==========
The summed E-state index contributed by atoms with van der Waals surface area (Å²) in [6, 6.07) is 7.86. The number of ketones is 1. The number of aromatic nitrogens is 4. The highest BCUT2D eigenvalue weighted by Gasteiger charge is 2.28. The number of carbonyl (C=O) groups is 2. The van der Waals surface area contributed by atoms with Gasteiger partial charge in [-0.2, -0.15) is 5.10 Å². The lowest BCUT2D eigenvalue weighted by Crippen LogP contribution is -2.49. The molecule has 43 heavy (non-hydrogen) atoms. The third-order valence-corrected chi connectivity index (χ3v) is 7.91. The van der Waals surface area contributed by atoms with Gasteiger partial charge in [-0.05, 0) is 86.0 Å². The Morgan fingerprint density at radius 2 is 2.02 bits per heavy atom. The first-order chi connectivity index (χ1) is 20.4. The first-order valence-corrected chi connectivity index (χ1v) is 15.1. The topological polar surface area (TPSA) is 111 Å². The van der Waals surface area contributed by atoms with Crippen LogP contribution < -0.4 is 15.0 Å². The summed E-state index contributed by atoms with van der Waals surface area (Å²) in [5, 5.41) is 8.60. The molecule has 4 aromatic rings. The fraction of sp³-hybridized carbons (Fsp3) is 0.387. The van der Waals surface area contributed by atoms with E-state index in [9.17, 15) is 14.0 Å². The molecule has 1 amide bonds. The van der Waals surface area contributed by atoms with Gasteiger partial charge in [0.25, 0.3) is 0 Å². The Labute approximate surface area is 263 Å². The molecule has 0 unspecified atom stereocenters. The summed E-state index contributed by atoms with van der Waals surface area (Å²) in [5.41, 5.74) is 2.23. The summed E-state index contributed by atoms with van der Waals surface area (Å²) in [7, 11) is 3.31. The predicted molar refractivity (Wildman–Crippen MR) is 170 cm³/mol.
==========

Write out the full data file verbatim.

The summed E-state index contributed by atoms with van der Waals surface area (Å²) in [6, 6.07) is 7.86. The number of ketones is 1. The number of aromatic nitrogens is 4. The highest BCUT2D eigenvalue weighted by Gasteiger charge is 2.28. The number of carbonyl (C=O) groups is 2. The van der Waals surface area contributed by atoms with Gasteiger partial charge in [-0.2, -0.15) is 5.10 Å². The lowest BCUT2D eigenvalue weighted by Crippen LogP contribution is -2.49. The molecule has 43 heavy (non-hydrogen) atoms. The third-order valence-corrected chi connectivity index (χ3v) is 7.91. The van der Waals surface area contributed by atoms with Gasteiger partial charge in [-0.05, 0) is 86.0 Å². The Morgan fingerprint density at radius 2 is 2.02 bits per heavy atom. The first-order chi connectivity index (χ1) is 20.4. The first-order valence-corrected chi connectivity index (χ1v) is 15.1. The topological polar surface area (TPSA) is 111 Å². The van der Waals surface area contributed by atoms with Crippen LogP contribution < -0.4 is 15.0 Å². The summed E-state index contributed by atoms with van der Waals surface area (Å²) in [5, 5.41) is 8.60. The molecule has 4 aromatic rings. The fraction of sp³-hybridized carbons (Fsp3) is 0.387. The van der Waals surface area contributed by atoms with E-state index in [9.17, 15) is 14.0 Å². The molecule has 1 amide bonds. The van der Waals surface area contributed by atoms with Gasteiger partial charge in [0.25, 0.3) is 0 Å². The Labute approximate surface area is 263 Å². The molecule has 0 unspecified atom stereocenters. The summed E-state index contributed by atoms with van der Waals surface area (Å²) in [5.41, 5.74) is 2.23. The summed E-state index contributed by atoms with van der Waals surface area (Å²) in [7, 11) is 3.31. The predicted molar refractivity (Wildman–Crippen MR) is 170 cm³/mol.